You Must Do the Things You Think You Cannot Do” – Eleanor Roosevelt
In September 2017 Forbes added Geisha Williams to their Fortune 500 list. She is the first Latina to sit alongside other prestigious names of the 500 biggest companies in the US. Ms. Williams a 56-year-old Cuban immigrant steering the wheel of PG&E. The company with 20,000 on payroll is a major natural gas and electric energy company based in San Francisco.
In March 2018 for the second time, ALPFA released a list of the most powerful Latinas in business. The list of mega successful Latina executives has nearly doubled in the past year. Women are sitting in C-Suites of large corporations, as well as running their own businesses as entrepreneurs. In 2017 women made a significant impact to the economy by contributing to much more than half of US’ consumer spending. Today, we’re infiltrating corporate America from the inside getting an opportunity to be leaders in various industries. This is in despite the fact; we make about 80.5 cents for each dollar a man makes according to recent US Census data.
Ms. Williams tops the list of most powerful Latinas and is in great company. Other names include Grace Puma, Executive Vice President Global Operations of PepsiCo responsible for managing a multi-billion dollar operation. Another accomplished professional is Myrna Soto, Global SVP and Global Chief Information Security Officer at Comcast. Nina Vaca is also highlighted as Chairman and CEO of the Pinnacle Group. They are one of the biggest workforce solutions firm providers in the country, Latina-owned. She can add to her resume Director of several Fortune 1000 companies and an induction into the National Minority Business Hall of Fame. Lastly, Anilu Vasquez-Ubarri, Managing Director, Chief Diversity Officer and Global Head of Talent at Goldman Sachs . The world renowned firm is a leading global investment powerhouse hiring the best talent. The list of names go on, worthwhile taking a look if you want to feel inspired.
I was born and raised in New York City, daughter of Dominican parents. Growing up, female role models in my community were scarce. There was limited exposure to intelligent, strong, business-minded and confident women of Latino descent. The idea of a woman having a spot at the conference table with a group of men wasn’t born, yet. Unfortunately, some cultures still hold a similar mindset. Movement toward change has been slow. Perfect example were comments made by Qatar Airways CEO regarding the inability of women to do his job because it was too challenging. Apparently, it is his opinion only a man could lead the company. He publicly apologized for his statement today (A-Ha!).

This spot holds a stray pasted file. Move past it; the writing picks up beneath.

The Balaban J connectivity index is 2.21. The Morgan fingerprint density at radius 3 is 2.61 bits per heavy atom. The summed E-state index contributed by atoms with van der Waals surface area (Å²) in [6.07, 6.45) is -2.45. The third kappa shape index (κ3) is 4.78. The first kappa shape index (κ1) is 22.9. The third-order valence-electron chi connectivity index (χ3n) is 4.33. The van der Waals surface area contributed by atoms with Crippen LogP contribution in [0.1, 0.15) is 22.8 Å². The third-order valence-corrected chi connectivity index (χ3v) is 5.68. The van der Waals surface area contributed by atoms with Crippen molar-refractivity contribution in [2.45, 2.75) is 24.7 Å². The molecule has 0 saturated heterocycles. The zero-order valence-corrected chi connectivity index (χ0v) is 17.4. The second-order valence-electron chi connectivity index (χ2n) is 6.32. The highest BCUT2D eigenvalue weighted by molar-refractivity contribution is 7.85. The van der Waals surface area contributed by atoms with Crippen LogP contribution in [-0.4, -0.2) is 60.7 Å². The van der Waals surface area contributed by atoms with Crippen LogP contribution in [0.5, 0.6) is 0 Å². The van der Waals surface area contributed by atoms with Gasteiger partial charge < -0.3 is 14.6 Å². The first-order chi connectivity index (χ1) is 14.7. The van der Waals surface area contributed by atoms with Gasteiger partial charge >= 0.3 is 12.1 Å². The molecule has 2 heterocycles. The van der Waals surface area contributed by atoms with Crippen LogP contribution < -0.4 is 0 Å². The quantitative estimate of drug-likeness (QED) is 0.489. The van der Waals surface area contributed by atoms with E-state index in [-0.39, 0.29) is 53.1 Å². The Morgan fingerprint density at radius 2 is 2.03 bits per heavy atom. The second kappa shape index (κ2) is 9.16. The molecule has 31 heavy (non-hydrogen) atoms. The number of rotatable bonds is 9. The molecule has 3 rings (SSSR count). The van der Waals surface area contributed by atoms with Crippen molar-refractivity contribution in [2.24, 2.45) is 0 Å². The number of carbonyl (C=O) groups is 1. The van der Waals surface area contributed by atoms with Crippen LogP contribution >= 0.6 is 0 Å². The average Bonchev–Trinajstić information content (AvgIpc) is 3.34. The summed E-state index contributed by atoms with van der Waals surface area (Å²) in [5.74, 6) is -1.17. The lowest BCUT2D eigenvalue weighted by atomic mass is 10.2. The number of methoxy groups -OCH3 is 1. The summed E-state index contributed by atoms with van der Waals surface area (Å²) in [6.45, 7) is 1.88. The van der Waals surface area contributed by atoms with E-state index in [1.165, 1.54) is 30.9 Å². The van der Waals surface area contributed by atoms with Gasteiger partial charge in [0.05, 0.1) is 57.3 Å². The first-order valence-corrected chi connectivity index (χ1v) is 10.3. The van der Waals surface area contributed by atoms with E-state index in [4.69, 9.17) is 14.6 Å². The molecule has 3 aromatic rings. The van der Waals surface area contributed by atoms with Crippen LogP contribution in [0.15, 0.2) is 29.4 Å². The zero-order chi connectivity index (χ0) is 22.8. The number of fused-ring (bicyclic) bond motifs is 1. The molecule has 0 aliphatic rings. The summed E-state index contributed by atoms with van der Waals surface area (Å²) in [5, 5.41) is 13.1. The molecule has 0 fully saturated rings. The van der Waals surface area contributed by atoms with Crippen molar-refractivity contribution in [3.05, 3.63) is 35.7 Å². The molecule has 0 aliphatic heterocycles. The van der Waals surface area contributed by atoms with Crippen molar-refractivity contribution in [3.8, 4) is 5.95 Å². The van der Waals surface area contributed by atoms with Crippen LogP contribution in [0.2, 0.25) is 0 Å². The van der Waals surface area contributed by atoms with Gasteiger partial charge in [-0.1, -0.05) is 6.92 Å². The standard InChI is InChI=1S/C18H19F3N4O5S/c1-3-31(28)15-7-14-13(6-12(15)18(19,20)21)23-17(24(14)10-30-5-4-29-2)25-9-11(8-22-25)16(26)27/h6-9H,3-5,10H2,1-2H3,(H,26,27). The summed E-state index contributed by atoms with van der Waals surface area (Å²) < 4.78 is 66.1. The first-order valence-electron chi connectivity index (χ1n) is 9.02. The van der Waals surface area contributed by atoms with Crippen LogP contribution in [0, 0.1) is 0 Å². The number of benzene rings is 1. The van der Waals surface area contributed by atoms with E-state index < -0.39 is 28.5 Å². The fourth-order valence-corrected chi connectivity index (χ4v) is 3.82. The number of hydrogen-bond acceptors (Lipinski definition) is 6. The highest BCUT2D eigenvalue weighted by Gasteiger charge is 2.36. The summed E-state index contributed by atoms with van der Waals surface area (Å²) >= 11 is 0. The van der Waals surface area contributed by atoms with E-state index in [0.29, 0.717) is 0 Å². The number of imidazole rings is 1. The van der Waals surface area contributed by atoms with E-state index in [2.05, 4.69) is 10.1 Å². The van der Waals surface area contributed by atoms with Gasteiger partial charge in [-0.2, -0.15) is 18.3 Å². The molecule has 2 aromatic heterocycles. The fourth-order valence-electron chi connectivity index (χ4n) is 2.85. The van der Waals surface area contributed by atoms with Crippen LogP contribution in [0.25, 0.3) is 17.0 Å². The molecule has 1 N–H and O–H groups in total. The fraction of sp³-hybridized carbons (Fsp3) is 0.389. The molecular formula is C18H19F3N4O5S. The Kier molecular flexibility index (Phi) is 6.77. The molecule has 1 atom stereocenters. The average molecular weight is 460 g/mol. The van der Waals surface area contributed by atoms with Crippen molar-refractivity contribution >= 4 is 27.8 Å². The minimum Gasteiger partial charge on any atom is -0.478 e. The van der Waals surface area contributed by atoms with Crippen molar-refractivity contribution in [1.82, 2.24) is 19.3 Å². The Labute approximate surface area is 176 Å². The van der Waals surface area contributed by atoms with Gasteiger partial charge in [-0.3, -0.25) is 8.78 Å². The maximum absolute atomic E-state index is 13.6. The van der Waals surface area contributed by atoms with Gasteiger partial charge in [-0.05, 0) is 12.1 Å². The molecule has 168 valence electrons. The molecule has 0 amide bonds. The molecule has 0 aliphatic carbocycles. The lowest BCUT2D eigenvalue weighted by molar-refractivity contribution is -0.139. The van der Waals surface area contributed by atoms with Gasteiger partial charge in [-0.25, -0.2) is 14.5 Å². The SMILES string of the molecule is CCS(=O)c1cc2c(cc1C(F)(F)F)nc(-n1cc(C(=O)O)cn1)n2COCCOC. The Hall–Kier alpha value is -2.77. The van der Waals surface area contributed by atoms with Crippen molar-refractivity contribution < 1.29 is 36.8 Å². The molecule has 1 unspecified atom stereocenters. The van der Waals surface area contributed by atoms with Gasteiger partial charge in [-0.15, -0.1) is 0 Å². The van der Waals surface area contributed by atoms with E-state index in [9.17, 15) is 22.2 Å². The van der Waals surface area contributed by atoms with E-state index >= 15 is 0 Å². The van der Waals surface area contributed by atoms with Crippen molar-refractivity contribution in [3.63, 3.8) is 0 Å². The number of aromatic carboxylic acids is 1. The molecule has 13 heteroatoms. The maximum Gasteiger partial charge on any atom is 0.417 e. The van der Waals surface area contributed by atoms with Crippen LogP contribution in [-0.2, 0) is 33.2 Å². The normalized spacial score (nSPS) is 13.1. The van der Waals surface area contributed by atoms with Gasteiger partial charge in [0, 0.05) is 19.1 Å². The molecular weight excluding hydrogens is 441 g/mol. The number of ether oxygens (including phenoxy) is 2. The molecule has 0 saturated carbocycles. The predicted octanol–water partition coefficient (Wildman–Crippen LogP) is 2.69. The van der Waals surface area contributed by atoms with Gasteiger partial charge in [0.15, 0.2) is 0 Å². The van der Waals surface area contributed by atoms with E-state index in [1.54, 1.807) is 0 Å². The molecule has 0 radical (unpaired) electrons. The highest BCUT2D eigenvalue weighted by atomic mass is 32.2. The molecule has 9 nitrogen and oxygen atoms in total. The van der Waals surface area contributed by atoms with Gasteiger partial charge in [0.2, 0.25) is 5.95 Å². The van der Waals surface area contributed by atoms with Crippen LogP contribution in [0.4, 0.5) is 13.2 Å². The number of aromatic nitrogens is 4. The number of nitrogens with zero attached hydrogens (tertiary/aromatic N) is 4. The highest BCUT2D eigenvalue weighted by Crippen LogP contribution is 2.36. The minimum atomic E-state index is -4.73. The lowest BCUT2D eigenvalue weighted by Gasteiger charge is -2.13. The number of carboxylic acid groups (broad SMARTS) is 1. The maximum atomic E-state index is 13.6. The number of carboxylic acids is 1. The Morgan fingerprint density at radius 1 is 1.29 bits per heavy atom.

My reading on these women’s accomplishments led me to ask myself some questions that could help me determine if I’ve genuinely, wholeheartedly tried everything possible to obtain the success I desire.
The first part of the task was to figure out how I defined success – not society’s definition. I don’t have an interest in keeping up with the Joneses. The picture of success for me is about personal fulfillment and adding value in some way not only in my life but others’ too. It signifies having an ability to provide financial security for myself and my daughter. Lastly, a bonus would be turning my skills, gifts and talents into a useful career. I’d like to be doing something that will mentally challenge me, increasingly making me stronger both internally and externally. I used to think this was a tall order but the more I read, more convinced I become that we set our own limitations of what is possible. Guilty as charged, I had been doing it for years for fear of failure. A desire to be all things to all people forced me to give up trying to reach my goal. The need to take care of everyone else first, hoping there would be room for my needs later down the road. I wanted to be the perfect mother and wife without dropping any of the several balls I had up in the air. Guess what? I dropped the biggest one, ME! If I don’t have the confidence in myself to set and achieve the goals, it will never happen. The good news is that it’s never too late. We are fabulous, capable and ready to thrive! We just have to want it badly enough.
Life is a journey, although it might seem long, it’s really not. We blink to find a gray hair, a wrinkle, our children in college and time on the clock running out. Time doesn’t wait, neither should we. Don’t wait too long before you start working on achieving your definition of success. Do the thing you fear most, once we’re vested there’s no going back.
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